Nevada Suspects to Appear in Court After 44 Pounds of Fentanyl Seized at Casino

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Three men are scheduled to appear in court on Wednesday after some 213K fentanyl pills were found in a Henderson, Nev. gaming property parking lot.

Henderson’s Sunset Station Hotel & Casino, pictured above. The casino’s lot was reportedly the site of an intended drug handoff. (Image: Sunset Station)

Last Wednesday, a Clark County grand jury indicted the defendants, Jesus Aguayo, David Estrada, and Ulyses Lopez-Vazquez in connection with the drug trafficking.

Each was charged with trafficking in a controlled substance, transporting a controlled substance, and conspiracy to violate the Uniform Controlled Substance Act.

The suspects were allegedly taking part in the handoff of the 44 pounds of fentanyl pills, according to Las Vegas TV station KLAS. The pills, described by police as “M30s,” looked like 30 mg oxycodone tablets, the Las Vegas Review-Journal reported.

Last August, Henderson police officers found out suspected fentanyl was to be driven from Arizona to the casino. The destination was identified as Henderson’s Sunset Station Hotel & Casino, according to the Review-Journal.

Pills Came from Mexico

The pills originally were transported into the United States from Mexico, the report revealed.

Officers staked out the casino lot before approaching a Dodge Charger where they found the illicit drugs inside the trunk. Seated in the car were Aguayo, Estrada, and Lopez-Vazquez.

The men were arrested on August 27, and appeared in Henderson Justice Court following their arrests. Each posted a $20K bond and was released from custody. If convicted, the men could face years in prison.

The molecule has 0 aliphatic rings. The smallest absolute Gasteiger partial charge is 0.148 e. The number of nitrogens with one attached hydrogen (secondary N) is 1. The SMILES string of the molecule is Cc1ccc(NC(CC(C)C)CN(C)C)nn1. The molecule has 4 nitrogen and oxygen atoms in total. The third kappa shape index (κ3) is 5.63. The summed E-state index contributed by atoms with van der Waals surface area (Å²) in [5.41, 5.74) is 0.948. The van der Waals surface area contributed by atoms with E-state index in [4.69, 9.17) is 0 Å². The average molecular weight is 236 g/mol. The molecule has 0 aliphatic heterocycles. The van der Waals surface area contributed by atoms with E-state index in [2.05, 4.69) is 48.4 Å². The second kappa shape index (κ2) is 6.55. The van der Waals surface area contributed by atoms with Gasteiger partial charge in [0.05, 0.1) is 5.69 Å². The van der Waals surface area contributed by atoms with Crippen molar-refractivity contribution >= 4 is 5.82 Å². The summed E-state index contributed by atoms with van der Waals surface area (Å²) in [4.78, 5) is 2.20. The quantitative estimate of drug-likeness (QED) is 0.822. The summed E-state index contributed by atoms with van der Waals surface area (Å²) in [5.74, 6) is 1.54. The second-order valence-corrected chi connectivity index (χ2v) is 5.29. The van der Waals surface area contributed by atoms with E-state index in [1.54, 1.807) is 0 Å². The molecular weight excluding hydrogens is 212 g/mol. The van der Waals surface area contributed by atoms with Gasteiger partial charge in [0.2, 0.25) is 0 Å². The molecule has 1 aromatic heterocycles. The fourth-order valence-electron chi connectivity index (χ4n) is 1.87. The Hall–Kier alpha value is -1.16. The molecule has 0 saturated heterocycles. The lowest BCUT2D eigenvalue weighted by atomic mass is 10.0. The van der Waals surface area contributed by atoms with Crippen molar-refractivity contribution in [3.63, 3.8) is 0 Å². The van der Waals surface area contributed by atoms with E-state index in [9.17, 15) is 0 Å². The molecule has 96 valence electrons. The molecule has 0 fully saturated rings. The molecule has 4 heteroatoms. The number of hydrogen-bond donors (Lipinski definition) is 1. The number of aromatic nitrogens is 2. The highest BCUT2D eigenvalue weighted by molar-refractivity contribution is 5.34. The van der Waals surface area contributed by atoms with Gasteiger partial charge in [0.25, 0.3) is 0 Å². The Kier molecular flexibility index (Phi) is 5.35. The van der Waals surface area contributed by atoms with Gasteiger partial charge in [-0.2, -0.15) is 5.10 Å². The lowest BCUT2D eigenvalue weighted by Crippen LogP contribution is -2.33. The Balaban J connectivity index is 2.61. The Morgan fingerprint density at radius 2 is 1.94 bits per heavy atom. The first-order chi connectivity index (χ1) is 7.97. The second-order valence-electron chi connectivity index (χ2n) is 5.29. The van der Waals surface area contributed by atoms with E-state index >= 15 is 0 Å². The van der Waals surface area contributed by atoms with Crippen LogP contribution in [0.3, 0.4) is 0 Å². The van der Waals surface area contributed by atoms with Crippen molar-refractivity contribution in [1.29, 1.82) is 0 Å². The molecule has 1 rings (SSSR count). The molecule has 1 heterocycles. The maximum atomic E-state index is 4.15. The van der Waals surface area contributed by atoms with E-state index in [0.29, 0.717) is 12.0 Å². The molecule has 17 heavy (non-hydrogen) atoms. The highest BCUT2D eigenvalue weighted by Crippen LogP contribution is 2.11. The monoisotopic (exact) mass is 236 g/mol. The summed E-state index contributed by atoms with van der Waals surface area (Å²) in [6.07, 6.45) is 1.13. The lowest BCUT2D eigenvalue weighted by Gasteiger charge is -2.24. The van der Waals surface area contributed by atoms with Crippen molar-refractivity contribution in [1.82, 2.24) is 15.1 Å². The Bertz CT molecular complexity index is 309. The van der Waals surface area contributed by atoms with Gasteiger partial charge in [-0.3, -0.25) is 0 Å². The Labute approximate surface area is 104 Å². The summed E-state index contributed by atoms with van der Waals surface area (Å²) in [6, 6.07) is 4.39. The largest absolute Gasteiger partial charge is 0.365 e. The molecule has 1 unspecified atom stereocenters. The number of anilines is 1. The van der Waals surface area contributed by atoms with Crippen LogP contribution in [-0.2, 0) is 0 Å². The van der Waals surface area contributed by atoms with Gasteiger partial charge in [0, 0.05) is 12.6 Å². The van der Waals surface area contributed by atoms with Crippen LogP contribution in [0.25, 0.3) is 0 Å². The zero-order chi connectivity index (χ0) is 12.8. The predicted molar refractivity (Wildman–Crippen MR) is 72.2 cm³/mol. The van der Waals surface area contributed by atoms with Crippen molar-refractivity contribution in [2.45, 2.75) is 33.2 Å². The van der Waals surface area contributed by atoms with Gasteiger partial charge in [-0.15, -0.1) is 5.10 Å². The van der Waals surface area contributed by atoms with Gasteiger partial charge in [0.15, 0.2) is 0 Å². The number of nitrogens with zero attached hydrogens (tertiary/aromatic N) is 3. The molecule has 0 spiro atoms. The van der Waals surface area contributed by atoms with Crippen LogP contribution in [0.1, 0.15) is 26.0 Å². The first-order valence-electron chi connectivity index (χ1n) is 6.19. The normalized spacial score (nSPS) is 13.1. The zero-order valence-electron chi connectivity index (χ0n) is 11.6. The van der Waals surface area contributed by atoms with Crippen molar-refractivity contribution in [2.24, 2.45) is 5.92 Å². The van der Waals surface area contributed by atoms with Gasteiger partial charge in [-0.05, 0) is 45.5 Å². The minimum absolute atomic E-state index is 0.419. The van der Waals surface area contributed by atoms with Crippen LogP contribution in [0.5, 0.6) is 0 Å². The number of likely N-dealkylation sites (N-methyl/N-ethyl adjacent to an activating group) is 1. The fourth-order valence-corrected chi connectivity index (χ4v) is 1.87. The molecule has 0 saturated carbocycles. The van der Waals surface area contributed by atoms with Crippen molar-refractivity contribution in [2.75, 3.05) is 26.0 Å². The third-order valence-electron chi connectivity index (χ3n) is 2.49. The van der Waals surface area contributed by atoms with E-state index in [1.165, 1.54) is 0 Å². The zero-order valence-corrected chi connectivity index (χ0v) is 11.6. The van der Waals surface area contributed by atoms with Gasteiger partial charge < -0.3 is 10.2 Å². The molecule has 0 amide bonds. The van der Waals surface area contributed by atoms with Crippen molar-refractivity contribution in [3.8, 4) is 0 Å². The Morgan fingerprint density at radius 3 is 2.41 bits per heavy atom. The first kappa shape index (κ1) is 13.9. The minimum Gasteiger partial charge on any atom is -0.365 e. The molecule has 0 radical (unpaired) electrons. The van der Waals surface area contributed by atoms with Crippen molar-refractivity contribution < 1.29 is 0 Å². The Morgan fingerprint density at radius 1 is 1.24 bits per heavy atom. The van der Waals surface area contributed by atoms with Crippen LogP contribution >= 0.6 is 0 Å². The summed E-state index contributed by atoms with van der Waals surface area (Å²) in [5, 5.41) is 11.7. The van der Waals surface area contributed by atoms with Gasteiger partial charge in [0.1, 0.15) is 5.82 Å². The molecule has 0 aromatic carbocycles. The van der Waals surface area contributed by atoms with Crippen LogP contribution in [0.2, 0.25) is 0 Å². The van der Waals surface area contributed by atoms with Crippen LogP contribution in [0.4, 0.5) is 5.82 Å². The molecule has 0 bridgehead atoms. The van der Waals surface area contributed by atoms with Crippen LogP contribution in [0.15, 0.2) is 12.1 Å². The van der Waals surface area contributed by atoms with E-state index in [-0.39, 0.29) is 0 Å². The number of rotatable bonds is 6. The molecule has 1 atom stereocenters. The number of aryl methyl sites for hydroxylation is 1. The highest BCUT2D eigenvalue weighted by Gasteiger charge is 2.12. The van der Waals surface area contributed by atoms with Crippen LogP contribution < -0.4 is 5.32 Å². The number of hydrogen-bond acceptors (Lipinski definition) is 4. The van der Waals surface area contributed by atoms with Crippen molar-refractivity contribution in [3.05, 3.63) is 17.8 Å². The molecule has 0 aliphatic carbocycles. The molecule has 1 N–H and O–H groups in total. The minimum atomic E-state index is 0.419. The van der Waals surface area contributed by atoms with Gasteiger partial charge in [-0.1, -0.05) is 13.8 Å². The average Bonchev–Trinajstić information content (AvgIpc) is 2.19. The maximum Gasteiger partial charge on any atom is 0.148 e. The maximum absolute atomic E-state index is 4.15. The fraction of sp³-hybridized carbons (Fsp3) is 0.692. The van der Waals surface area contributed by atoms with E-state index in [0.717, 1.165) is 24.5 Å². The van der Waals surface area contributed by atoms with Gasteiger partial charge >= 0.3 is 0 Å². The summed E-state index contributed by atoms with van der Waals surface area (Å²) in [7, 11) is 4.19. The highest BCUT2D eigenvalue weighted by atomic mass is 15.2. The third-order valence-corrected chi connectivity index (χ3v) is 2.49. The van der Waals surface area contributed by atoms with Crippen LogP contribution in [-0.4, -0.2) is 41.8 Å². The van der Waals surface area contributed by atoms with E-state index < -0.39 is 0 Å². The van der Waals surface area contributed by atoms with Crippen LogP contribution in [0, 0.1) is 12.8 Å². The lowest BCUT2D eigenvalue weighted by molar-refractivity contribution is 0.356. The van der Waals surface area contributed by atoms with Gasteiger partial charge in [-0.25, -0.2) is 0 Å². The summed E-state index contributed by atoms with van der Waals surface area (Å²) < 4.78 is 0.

A fourth unidentified person who was apparently at the casino lot to purchase the illegal drugs fled from the crime scene. That suspect was never charged.

Fentanyl is Deadly Problem

Fentanyl continues to be a challenge for health and police officials in Clark County, as well as nationwide.

Fentanyl is a synthetic opioid that’s 50 times more potent than heroin and 100 times stronger than morphine, the Southern Nevada Health District (SNHD) told the Las Vegas Weekly.

Last year, Clark County saw 237 fentanyl-related deaths. Clark County also saw a 97% jump in fatalities when fentanyl was mixed with methamphetamine (meth) or cocaine from 2020 to 2023, according to data from the SNHD, as reported by the Nevada Current.

One of the biggest dangers is fentanyl being mixed with stimulants because one of the drugs of choice here in Clark County, or specifically Las Vegas, is methamphetamine, as a party city,” Katarina Pulver, health educator for SNHD, told the Weekly.

“Many people are taking what they think is methamphetamine or cocaine to go out and have a good time, but it’s laced with fentanyl,” she added.

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